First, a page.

From contributor B:
If the existing finish is nitrocellulose lacquer (un-catalyzed), then I would make a toner with just dye concentrate and lacquer thinner. I dilute enough to do two or three passes (with my dyes, that's around 8 to 1). The toner will melt the nc and flash off quickly, ready for the next pass. I allow some time to completely flash off, then topcoat with post-cat lacquer. When toning much darker than the existing color, I try to sell the customer on glazing the recesses, since it is difficult to get the toner in the crevices. I have been able to use powder glaze on an existing nc job, but had to spray it lightly, in several passes, and then sand away the excess. If the existing finish is catalyzed, then I scuff sand everything and glaze, or not, then tone with one part dye concentrate, two parts topcoat, and four parts reducer, then topcoat.

From the original questioner:
It's looking like that's the way I'm going to go, but I'm nervous about the mix being too thin to hold up on a vertical application.

From contributor I:

Unless you're flooding it on, it dries almost instantly.

From the original questioner:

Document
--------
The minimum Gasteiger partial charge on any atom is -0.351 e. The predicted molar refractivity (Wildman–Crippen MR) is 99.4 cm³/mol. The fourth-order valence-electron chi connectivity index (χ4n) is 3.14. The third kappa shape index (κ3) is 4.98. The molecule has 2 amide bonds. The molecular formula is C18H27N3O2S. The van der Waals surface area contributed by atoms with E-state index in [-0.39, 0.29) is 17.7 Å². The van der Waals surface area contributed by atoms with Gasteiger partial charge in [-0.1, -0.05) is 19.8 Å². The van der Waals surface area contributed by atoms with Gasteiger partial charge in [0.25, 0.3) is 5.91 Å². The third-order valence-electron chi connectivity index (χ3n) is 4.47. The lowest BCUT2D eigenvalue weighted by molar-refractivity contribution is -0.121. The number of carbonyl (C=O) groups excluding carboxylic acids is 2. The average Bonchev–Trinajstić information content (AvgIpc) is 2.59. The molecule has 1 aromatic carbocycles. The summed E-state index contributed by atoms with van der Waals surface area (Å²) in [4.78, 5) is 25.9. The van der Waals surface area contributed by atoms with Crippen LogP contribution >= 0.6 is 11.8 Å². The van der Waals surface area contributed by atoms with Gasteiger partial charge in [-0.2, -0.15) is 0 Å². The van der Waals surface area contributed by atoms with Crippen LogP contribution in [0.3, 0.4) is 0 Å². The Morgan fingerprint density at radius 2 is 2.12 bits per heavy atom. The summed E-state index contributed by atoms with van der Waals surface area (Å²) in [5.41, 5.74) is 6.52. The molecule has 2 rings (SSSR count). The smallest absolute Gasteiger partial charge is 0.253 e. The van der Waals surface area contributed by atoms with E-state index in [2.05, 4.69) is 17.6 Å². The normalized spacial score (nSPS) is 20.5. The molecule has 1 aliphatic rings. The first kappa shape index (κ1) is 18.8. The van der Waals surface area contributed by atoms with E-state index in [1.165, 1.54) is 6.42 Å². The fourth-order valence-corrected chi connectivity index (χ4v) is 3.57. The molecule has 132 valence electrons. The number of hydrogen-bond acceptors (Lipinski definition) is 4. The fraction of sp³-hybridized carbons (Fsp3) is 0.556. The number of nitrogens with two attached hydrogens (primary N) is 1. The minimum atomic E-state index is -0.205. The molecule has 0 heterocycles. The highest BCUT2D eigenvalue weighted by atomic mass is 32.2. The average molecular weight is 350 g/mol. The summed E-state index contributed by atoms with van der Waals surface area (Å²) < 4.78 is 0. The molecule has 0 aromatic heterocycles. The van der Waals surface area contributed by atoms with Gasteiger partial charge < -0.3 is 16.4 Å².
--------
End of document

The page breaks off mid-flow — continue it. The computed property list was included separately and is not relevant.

Would you guys recommend using the airless 395 Graco with, say, a 210 tip, or go with the gravity fed HVLP spay gun? Concern there is I have a small twin tank portable Campbell Haus compressor.

From contributor B:
Given those choices, I guess I would go with the gravity feed and find another portable compressor to join with the twin-tank. I have a refinish in my studio now, and the cabinets that have finished ends came to me, along with the doors and drawer fronts. If you can do that, you may be able to coat the frames (on site) with what you've got.

From contributor T:
Pay careful attention to all of the recommendations for highly diluted, thin coats. I use an old fashion conventional cup gun held back about 2 feet for dye toners and fog it on. It gives me very good atomization and very little coats. My last choice would be airless.

From the original questioner:
My thoughts exactly. I have two of those guns and find myself using them more than the gravity feeds. They seem to be more consistent but do have more overspray than the gravity guns. I sprayed a vent hood yesterday with perfect results by using "ole faithful," the cup sprayer. I really appreciate all the feedback - you guys are great!